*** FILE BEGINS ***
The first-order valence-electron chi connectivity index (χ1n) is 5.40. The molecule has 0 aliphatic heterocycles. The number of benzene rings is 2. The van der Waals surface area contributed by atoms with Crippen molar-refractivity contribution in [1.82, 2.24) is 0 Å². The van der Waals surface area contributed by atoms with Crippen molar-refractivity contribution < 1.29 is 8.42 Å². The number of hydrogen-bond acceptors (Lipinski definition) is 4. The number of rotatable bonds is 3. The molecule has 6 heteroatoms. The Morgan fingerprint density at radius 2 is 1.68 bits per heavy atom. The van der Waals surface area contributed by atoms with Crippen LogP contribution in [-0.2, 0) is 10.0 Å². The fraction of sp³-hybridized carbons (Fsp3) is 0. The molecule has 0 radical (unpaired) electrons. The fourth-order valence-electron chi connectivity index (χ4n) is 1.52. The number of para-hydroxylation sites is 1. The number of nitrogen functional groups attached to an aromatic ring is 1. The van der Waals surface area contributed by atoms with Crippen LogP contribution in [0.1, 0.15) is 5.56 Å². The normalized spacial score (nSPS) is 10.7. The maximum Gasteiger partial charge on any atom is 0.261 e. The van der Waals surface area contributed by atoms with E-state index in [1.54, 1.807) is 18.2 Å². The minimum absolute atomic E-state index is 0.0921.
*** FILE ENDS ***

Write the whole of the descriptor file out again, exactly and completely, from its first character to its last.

The first-order valence-electron chi connectivity index (χ1n) is 5.40. The molecule has 0 aliphatic heterocycles. The number of benzene rings is 2. The van der Waals surface area contributed by atoms with Crippen molar-refractivity contribution in [1.82, 2.24) is 0 Å². The van der Waals surface area contributed by atoms with Crippen molar-refractivity contribution < 1.29 is 8.42 Å². The number of hydrogen-bond acceptors (Lipinski definition) is 4. The number of rotatable bonds is 3. The molecule has 6 heteroatoms. The Morgan fingerprint density at radius 2 is 1.68 bits per heavy atom. The van der Waals surface area contributed by atoms with Crippen LogP contribution in [-0.2, 0) is 10.0 Å². The fraction of sp³-hybridized carbons (Fsp3) is 0. The molecule has 0 radical (unpaired) electrons. The fourth-order valence-electron chi connectivity index (χ4n) is 1.52. The number of para-hydroxylation sites is 1. The number of nitrogen functional groups attached to an aromatic ring is 1. The van der Waals surface area contributed by atoms with Crippen LogP contribution in [0.1, 0.15) is 5.56 Å². The normalized spacial score (nSPS) is 10.7. The maximum Gasteiger partial charge on any atom is 0.261 e. The van der Waals surface area contributed by atoms with E-state index in [1.54, 1.807) is 18.2 Å². The minimum absolute atomic E-state index is 0.0921.